Inter-ministerial committee established to deal with bill on divorce refusal

Panel set up to draft universally accepted document for a prenuptial agreement that would prevent spouses refusing to grant or accept a bill of divorce.

June 9, 2014 19:00
3 minute read.
Mavoi Satum

Mavoi Satum Director Batya Kehana Dror.. (photo credit: MAVOI SATUM)


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An interministerial committee has been established to draw up a universally accepted document for a prenuptial agreement that would prevent spouses refusing to grant or accept a bill of divorce.

The committee was established after deliberations in the Ministerial Committee for Legislation on Monday on a government bill proposed by Justice Minister Tzipi Livni, along with MKs Orly Levy-Abecassis and Gila Gamliel, to require marriage registrars to offer engaged couples the option of signing a prenuptial agreement.

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According to Jewish law, a husband who grants a bill of divorce must do so willingly, and his wife must consent to the divorce, in order for the couple to be divorced.

However, in many instances the spouses will use this requirement as an instrument for extorting better terms in the divorce, usually the husband but in some cases the wife as well, and there are many hundreds of such cases every year.

The premise of the prenuptial agreements in question is that for every day a spouse refuses to grant the divorce, he (or she) will be obligated to pay money to the partner, in the hope the sums in question will be intolerably high to continue to refuse to complete the divorce.

The legislation, which was drawn up in cooperation with the women’s rights groups Mavoi Satum and Na’amat, would require marriage registrars at the local religious councils, where couples register for marriage, to offer a variety of prenuptial agreements, although they would not be obligated to sign such an agreement.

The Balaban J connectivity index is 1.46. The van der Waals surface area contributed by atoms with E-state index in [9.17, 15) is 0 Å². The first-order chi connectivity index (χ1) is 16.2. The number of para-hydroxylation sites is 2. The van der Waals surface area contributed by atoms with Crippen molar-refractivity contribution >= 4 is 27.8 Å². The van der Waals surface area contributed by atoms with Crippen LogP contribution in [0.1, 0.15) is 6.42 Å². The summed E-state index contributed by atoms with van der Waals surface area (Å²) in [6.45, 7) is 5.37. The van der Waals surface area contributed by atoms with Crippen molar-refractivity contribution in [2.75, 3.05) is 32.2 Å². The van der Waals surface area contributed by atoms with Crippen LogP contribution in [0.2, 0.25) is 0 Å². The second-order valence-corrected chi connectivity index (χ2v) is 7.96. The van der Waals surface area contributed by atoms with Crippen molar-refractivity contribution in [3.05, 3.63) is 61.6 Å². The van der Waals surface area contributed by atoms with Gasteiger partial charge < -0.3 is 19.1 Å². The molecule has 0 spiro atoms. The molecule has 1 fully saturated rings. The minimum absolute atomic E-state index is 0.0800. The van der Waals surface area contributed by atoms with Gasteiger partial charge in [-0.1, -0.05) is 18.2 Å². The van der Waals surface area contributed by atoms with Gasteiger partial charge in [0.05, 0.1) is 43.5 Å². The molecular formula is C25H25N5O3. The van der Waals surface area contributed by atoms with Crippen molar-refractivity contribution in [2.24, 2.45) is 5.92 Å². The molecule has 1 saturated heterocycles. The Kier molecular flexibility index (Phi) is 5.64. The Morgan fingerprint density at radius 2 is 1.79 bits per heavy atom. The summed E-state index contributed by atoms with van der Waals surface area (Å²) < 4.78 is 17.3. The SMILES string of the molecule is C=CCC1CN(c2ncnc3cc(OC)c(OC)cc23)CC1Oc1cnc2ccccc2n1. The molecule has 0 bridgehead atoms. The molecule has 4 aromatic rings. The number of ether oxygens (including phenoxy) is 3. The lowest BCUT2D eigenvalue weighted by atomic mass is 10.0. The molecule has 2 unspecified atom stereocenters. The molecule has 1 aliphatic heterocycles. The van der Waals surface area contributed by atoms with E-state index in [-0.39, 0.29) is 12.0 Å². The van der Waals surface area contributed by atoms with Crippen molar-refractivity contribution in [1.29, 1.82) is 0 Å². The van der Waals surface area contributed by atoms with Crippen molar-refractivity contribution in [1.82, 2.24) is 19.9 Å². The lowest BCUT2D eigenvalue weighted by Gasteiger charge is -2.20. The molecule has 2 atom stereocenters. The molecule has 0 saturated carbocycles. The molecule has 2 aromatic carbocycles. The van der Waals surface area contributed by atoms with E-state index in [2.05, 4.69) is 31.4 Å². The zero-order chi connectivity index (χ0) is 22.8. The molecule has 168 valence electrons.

The bill was brought to the Ministerial Committee on Sunday, but the panel decided to ask relevant ministries and government bodies – including the Chief Rabbinate, the Religious Services Ministry, the Justice Ministry and the Authority for the Status of Women – and several academic experts to draw up a mutually approved prenuptial agreement.

The panel will have 60 days to create such a document. If, after that time, there is no agreed version for a prenuptial agreement, the Ministerial Committee for Legislation will vote on the bill in its current format.

The main sticking point is over the acceptability of such documents in Jewish law.

Although several senior Orthodox rabbis and religious authorities, both in Israel and abroad, have ruled that they are permissible, some rabbis argue that such terms effectively force the spouses’ hand and constitutes a “coerced bill of divorce” which would invalidate the divorce in the eyes of Jewish law.

The committee’s job will be to come up with a format for the prenuptial agreement that satisfies the demands of the women’s divorce rights groups and also eases the concerns of the Chief Rabbinate and senior rabbinic opinion.

“This law comes to prevent the extortion and intransigence inherent in divorce proceedings in Israel, due to the fact that in order to get divorced the woman is dependent on her husband’s will to give the bill of divorce,” said Mavoi Satum director Batya Kehana Dror.

But Chief Rabbi David Lau criticized Livni, saying he had already initiated a discussion within the Chief Rabbinate, and the Justice Ministry was not the right forum for dealing with such matters.

Lau said that two weeks ago he had asked the Council of the Chief Rabbinate to discuss the issue of prenuptial agreements and the possible format of such a document, religious news website Srugim reported.

He said it was important for the council to deal with the issue, because it is the state rabbinical judges who will need to approve the implementation of the agreements.

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